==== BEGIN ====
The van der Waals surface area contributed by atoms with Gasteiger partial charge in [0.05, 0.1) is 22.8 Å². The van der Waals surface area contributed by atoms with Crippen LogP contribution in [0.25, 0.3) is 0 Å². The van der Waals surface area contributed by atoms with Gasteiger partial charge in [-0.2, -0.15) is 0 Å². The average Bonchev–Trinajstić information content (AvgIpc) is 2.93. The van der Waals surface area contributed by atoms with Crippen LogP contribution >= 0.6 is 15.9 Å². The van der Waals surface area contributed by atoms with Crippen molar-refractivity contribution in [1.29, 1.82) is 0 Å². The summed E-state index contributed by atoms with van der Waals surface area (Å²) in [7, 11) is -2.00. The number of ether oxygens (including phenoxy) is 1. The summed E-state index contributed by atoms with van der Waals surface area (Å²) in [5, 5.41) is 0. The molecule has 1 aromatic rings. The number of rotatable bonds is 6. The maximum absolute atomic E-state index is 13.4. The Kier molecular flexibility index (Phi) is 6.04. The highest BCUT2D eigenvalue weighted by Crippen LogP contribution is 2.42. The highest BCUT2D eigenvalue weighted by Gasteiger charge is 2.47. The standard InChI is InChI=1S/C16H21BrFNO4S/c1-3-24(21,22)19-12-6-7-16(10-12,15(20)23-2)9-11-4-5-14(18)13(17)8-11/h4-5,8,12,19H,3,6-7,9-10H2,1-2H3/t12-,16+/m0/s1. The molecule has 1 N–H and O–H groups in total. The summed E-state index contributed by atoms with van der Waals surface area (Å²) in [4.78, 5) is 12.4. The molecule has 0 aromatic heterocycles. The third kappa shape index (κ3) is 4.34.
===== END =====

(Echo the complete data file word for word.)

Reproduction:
The van der Waals surface area contributed by atoms with Gasteiger partial charge in [0.05, 0.1) is 22.8 Å². The van der Waals surface area contributed by atoms with Crippen LogP contribution in [0.25, 0.3) is 0 Å². The van der Waals surface area contributed by atoms with Gasteiger partial charge in [-0.2, -0.15) is 0 Å². The average Bonchev–Trinajstić information content (AvgIpc) is 2.93. The van der Waals surface area contributed by atoms with Crippen LogP contribution >= 0.6 is 15.9 Å². The van der Waals surface area contributed by atoms with Crippen molar-refractivity contribution in [1.29, 1.82) is 0 Å². The summed E-state index contributed by atoms with van der Waals surface area (Å²) in [7, 11) is -2.00. The number of ether oxygens (including phenoxy) is 1. The summed E-state index contributed by atoms with van der Waals surface area (Å²) in [5, 5.41) is 0. The molecule has 1 aromatic rings. The number of rotatable bonds is 6. The maximum absolute atomic E-state index is 13.4. The Kier molecular flexibility index (Phi) is 6.04. The highest BCUT2D eigenvalue weighted by Crippen LogP contribution is 2.42. The highest BCUT2D eigenvalue weighted by Gasteiger charge is 2.47. The standard InChI is InChI=1S/C16H21BrFNO4S/c1-3-24(21,22)19-12-6-7-16(10-12,15(20)23-2)9-11-4-5-14(18)13(17)8-11/h4-5,8,12,19H,3,6-7,9-10H2,1-2H3/t12-,16+/m0/s1. The molecule has 1 N–H and O–H groups in total. The summed E-state index contributed by atoms with van der Waals surface area (Å²) in [4.78, 5) is 12.4. The molecule has 0 aromatic heterocycles. The third kappa shape index (κ3) is 4.34.